The include-file option takes two arguments: a name and a path. The name is the name that you use to refer to that asset as in the CSS file. The path is the file system path to the asset. When using include-file, you are not required to add the resources to the source path. The following command line example includes the upIcon.jpg asset in the theme SWC file:

-include-file upIcon.jpg c:/myfiles/themes/assets/upIcon.jpg 

You also specify the CSS file as a resource to include in the theme SWC file. You must include the .css extension when you provide the name of the CSS file; otherwise, Flex does not recognize it as a style sheet and does not apply it to your application.

You use the component compiler to compile theme assets, such as a style sheet and graphical skins, into a SWC file. The following example compiles a theme by using the compc command-line compiler:

compc -include-file mycss.css c:/myfiles/themes/mycss.css  
    -include-file upIcon.jpg c:/myfiles/themes/assets/upIcon.jpg  
    -include-file downIcon.jpg c:/myfiles/themes/assets/downIcon.jpg  
    -include-file overIcon.jpg c:/myfiles/themes/assets/overIcon.jpg  
    -o c:/myfiles/themes/MyTheme.swc

You cannot pass a list of assets to the include-file option. Each pair of arguments must be preceded by ‑include-file. Most themes use many skin files and style sheets, which can be burdensome to enter each time you compile. To simplify this, you can use the load-config option to specify a file that contains configuration options, such as multiple include-file options. For more information, see Using a configuration file to compile theme SWC files.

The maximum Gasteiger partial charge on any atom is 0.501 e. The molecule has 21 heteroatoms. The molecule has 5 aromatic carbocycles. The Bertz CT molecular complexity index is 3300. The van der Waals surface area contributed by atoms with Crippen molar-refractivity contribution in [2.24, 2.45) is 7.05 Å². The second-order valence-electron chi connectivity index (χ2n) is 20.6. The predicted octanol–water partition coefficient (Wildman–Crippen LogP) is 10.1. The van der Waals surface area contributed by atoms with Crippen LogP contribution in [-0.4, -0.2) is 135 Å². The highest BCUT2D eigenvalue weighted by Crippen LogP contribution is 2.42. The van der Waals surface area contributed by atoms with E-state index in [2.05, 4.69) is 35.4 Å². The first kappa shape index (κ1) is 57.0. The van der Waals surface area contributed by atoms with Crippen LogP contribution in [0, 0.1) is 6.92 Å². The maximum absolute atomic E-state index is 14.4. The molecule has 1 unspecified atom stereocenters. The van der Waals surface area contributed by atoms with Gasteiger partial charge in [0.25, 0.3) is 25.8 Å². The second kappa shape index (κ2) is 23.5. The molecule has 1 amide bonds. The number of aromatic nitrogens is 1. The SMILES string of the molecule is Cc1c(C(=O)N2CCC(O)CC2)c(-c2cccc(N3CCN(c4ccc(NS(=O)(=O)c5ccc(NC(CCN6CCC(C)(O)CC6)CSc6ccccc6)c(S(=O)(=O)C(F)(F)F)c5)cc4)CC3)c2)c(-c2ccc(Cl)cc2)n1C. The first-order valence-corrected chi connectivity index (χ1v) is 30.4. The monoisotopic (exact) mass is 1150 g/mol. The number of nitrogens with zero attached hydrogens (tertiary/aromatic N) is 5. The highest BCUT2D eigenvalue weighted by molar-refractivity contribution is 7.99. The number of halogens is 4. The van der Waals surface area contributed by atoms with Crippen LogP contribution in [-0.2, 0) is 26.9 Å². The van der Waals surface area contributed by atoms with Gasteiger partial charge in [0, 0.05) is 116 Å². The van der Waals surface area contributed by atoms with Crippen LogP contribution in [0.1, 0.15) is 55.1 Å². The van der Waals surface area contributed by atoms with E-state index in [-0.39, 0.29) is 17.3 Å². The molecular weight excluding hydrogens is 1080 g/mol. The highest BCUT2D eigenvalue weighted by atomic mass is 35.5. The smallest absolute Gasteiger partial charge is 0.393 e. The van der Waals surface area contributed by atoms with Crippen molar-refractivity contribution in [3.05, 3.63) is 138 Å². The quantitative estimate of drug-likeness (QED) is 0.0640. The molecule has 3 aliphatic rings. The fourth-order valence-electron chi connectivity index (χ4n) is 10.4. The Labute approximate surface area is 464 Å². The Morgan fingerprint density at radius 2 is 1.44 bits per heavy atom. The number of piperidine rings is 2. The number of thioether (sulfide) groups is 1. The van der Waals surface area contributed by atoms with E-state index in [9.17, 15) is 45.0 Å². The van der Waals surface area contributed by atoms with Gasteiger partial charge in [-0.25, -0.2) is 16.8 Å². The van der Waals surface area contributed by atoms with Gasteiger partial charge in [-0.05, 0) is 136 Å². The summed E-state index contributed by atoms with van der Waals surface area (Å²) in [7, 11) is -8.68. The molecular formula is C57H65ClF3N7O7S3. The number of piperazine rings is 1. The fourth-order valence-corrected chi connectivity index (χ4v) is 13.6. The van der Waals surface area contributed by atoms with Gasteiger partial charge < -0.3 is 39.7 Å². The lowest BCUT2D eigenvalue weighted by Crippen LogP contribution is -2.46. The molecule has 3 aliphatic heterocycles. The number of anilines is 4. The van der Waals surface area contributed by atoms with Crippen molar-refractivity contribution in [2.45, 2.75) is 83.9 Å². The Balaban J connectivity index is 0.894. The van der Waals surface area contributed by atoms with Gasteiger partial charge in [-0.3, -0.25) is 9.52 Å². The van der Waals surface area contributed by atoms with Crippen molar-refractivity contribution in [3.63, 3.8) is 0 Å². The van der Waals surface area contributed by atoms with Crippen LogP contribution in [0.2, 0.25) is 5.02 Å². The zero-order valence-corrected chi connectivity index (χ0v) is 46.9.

Using the include-classes option to compile theme SWC files

The include-classes option takes a single argument: the name of the class to include in the SWC file. You pass the class name and not the class filename (for example, MyButtonSkin rather than MyButtonSkin.as). The class must be in your source path when you compile the SWC file.

The following command-line example compiles a theme SWC file that includes the CSS file and a single programmatic skin class, MyButtonSkin, which is in the themes directory:

compc -source-path c:/myfiles/flex/themes 
    -include-file mycss.css c:/myfiles/flex/themes/mycss.css  
    -include-classes MyButtonSkin -o c:/myfiles/flex/themes/MyTheme.swc

You can pass a list of classes to the include-classes option by space-delimiting each class, as the following example shows:

-include-classes MyButtonSkin MyControlBarSkin MyAccordionHeaderSkin

For more information about creating skin classes, see Skinning MX components.

Using a configuration file to compile theme SWC files

Using a configuration file is generally more verbose than passing options on the command line, but it can make the component compiler options easier to read and maintain. For example, you could replace a command line with the following entries in a configuration file:

<?xml version="1.0"?> 

You can use the configuration file with compc by using the load-config option, as the following example shows:

compc -load-config myconfig.xml

You can also pass a configuration file to the Flash Builder component compiler. For more information on using the component compilers, see Flex compilers.